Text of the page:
While the initial steps of the team’s antibody hunt are similar to previous approaches—they still needed to isolate B cells from patients with multiple dengue virus infections—they opted to hunt for bnAbs using single cell RNA sequencing. The ability to obtain antibody RNA sequences and map these sequences back to the single B cells from which they came was not only higher-throughput than previous approaches; it also allowed them to detect comparatively rare antibody types in an unbiased manner. Collaborating with members of the Matsen Lab in the Public Health Sciences Division, the team employed computational algorithms to group antibody sequences into families based on sequence identity. They then used this grouping to select representative antibody types and experimentally screen them for their ability to broadly neutralize a collection of dengue and Zika viruses. All in all, their efforts were handsomely rewarded: using their method, Lubow and colleagues discovered 23 new bnAbs against dengue (and Zika, in some cases), some of which rivaled or even outperformed the most potent bnAbs previously discovered!

To fully appreciate the significance of the Goo Lab’s innovation, it’s important to note that until this study, all of the leading dengue virus bnAbs were of a single antibody class known as immunoglobulin G (IgG). This is somewhat peculiar when you consider that humans have significant amounts of other antibody classes, but there’s a rather simple explanation: the methods used to discover these antibodies (mentioned above) often specifically sort or enrich for IgG. While most of the new bnAbs that Lubow and team discovered using their unbiased approach were also IgG, they were surprised to find that their highest-performing bnAb was of the IgA class—the first such bnAb against dengue virus ever identified. Not only that, but when the team tested this IgA bnAb, they made another shocking discovery: even at sub-neutralizing concentrations, this bnAb did not exhibit ADE in vitro, and was even able to suppress ADE when mixed with IgG antibodies that normally enhance infection!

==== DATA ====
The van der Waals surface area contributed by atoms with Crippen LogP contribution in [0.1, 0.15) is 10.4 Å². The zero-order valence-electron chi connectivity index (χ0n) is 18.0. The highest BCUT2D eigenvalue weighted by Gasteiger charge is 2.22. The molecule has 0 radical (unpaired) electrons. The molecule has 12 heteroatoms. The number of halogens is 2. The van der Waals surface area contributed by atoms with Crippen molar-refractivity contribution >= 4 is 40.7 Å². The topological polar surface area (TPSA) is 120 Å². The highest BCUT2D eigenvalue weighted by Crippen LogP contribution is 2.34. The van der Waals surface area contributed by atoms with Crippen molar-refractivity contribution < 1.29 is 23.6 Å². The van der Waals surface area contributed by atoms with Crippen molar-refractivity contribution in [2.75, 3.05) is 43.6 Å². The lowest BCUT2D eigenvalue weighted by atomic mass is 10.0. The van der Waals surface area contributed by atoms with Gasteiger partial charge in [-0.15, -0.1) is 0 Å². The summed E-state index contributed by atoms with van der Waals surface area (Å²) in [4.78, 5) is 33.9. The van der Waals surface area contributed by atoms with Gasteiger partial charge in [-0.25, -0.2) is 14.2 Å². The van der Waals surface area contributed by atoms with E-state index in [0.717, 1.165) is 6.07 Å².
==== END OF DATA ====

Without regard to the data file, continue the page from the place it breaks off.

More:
A plot with percent infection on the y-axis and antibody concentration on the x-axis illustrates suppression of antibody-dependent enhancement (ADE) by IgA antibodies against dengue virus. In a sample containing only IgG antibodies (top, dark green line), non-neutralizing concentrations of antibody lead to enhancement of infection via ADE, giving a characteristic bell-shaped curve. This effect disappears in mixtures containing sequentially larger proportions of IgA antibody (lighter green lines) and is absent in conditions with only IgA antibody (bottom line). Image taken from publication.

“Overall, we were quite surprised with the amount of bnAbs that we were able to characterize using our unbiased method,” notes Lubow,“ and our discovery of an IgA against dengue that combats antibody-dependent enhancement really places IgAs, which have largely been overlooked in favor of IgGs, as potentially high-interest targets for safe and effective dengue vaccine design.”

In terms of future directions, this study will keep researchers busy for years to come. Are there other IgA bnAbs against dengue and Zika viruses out there to discover? Do IgA antibodies against dengue inhibit ADE in vivo, and, if so, by what mechanism? Can the rich antibody transcriptome datasets generated using this approach be co-opted to study antibody evolution or inform computational antibody design? To those of us on the hunt for our own discoveries (scientific or otherwise), this story also reminds us that we usually find the types of things we set out to look for. Sometimes, big discoveries can be made not by looking harder, but by looking for things that others have overlooked!

SourceFred Hutch Cancer Center

Lubow J, Levoir LM, Ralph DK, Belmont L, Contreras M, Cartwright-Acar CH, et al. (2023) Single B cell transcriptomics identifies multiple isotypes of broadly neutralizing antibodies against flaviviruses. PLoS Pathog 19(10): e1011722. [article]